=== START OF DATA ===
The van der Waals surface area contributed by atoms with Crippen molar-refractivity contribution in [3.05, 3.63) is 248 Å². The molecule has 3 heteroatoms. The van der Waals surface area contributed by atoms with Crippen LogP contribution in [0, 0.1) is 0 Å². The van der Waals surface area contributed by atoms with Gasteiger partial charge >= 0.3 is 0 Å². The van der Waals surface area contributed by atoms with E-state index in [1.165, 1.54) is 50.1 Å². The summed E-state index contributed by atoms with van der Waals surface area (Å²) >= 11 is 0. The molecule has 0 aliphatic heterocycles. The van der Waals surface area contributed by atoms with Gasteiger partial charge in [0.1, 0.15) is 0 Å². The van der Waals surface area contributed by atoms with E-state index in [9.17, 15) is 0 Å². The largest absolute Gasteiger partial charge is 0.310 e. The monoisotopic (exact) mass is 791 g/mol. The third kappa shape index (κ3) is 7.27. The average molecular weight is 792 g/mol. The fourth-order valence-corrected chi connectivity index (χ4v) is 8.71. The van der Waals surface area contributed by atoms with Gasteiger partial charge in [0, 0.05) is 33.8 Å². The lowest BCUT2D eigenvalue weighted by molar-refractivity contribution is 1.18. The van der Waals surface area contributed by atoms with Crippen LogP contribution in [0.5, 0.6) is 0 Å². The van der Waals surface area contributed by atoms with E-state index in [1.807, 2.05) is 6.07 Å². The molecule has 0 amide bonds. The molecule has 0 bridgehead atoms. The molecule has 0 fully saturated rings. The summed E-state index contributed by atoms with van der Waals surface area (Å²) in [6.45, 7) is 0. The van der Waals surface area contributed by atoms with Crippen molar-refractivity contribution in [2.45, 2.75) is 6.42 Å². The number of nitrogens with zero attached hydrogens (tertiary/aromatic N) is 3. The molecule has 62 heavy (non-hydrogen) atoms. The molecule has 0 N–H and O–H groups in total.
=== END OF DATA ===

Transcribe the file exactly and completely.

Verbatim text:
The van der Waals surface area contributed by atoms with Crippen molar-refractivity contribution in [3.05, 3.63) is 248 Å². The molecule has 3 heteroatoms. The van der Waals surface area contributed by atoms with Crippen LogP contribution in [0, 0.1) is 0 Å². The van der Waals surface area contributed by atoms with Gasteiger partial charge >= 0.3 is 0 Å². The van der Waals surface area contributed by atoms with E-state index in [1.165, 1.54) is 50.1 Å². The summed E-state index contributed by atoms with van der Waals surface area (Å²) >= 11 is 0. The molecule has 0 aliphatic heterocycles. The van der Waals surface area contributed by atoms with Gasteiger partial charge in [0.1, 0.15) is 0 Å². The van der Waals surface area contributed by atoms with E-state index in [9.17, 15) is 0 Å². The largest absolute Gasteiger partial charge is 0.310 e. The monoisotopic (exact) mass is 791 g/mol. The third kappa shape index (κ3) is 7.27. The average molecular weight is 792 g/mol. The fourth-order valence-corrected chi connectivity index (χ4v) is 8.71. The van der Waals surface area contributed by atoms with Gasteiger partial charge in [0, 0.05) is 33.8 Å². The lowest BCUT2D eigenvalue weighted by molar-refractivity contribution is 1.18. The van der Waals surface area contributed by atoms with Crippen LogP contribution in [0.5, 0.6) is 0 Å². The van der Waals surface area contributed by atoms with E-state index in [1.807, 2.05) is 6.07 Å². The molecule has 0 amide bonds. The molecule has 0 bridgehead atoms. The molecule has 0 fully saturated rings. The summed E-state index contributed by atoms with van der Waals surface area (Å²) in [6.45, 7) is 0. The van der Waals surface area contributed by atoms with Crippen molar-refractivity contribution in [2.45, 2.75) is 6.42 Å². The number of nitrogens with zero attached hydrogens (tertiary/aromatic N) is 3. The molecule has 62 heavy (non-hydrogen) atoms. The molecule has 0 N–H and O–H groups in total.